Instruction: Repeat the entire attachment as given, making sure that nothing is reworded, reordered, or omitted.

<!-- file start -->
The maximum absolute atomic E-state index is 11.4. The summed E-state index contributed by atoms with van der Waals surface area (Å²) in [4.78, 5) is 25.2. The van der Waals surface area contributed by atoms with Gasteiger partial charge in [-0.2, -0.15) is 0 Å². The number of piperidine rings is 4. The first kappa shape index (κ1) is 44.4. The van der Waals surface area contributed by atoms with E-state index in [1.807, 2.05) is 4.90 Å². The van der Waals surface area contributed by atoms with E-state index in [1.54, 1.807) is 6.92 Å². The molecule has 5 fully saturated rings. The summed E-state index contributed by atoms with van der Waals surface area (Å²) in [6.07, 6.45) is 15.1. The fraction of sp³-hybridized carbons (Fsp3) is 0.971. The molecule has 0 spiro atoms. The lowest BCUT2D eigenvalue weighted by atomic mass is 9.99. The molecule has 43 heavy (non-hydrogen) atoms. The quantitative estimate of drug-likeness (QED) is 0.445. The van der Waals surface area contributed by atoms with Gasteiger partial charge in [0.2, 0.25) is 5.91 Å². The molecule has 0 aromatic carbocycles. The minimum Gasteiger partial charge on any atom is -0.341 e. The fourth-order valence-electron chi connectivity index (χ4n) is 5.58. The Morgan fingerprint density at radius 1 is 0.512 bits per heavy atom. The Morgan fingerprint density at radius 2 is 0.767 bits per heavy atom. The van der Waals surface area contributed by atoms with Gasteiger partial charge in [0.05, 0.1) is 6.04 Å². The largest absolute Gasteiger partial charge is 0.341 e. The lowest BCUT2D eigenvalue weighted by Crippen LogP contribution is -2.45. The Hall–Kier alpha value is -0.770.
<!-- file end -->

The maximum absolute atomic E-state index is 11.4. The summed E-state index contributed by atoms with van der Waals surface area (Å²) in [4.78, 5) is 25.2. The van der Waals surface area contributed by atoms with Gasteiger partial charge in [-0.2, -0.15) is 0 Å². The number of piperidine rings is 4. The first kappa shape index (κ1) is 44.4. The van der Waals surface area contributed by atoms with E-state index in [1.807, 2.05) is 4.90 Å². The van der Waals surface area contributed by atoms with E-state index in [1.54, 1.807) is 6.92 Å². The molecule has 5 fully saturated rings. The summed E-state index contributed by atoms with van der Waals surface area (Å²) in [6.07, 6.45) is 15.1. The fraction of sp³-hybridized carbons (Fsp3) is 0.971. The molecule has 0 spiro atoms. The lowest BCUT2D eigenvalue weighted by atomic mass is 9.99. The molecule has 43 heavy (non-hydrogen) atoms. The quantitative estimate of drug-likeness (QED) is 0.445. The van der Waals surface area contributed by atoms with Gasteiger partial charge in [0.2, 0.25) is 5.91 Å². The molecule has 0 aromatic carbocycles. The minimum Gasteiger partial charge on any atom is -0.341 e. The fourth-order valence-electron chi connectivity index (χ4n) is 5.58. The Morgan fingerprint density at radius 1 is 0.512 bits per heavy atom. The Morgan fingerprint density at radius 2 is 0.767 bits per heavy atom. The van der Waals surface area contributed by atoms with Gasteiger partial charge in [0.05, 0.1) is 6.04 Å². The largest absolute Gasteiger partial charge is 0.341 e. The lowest BCUT2D eigenvalue weighted by Crippen LogP contribution is -2.45. The Hall–Kier alpha value is -0.770.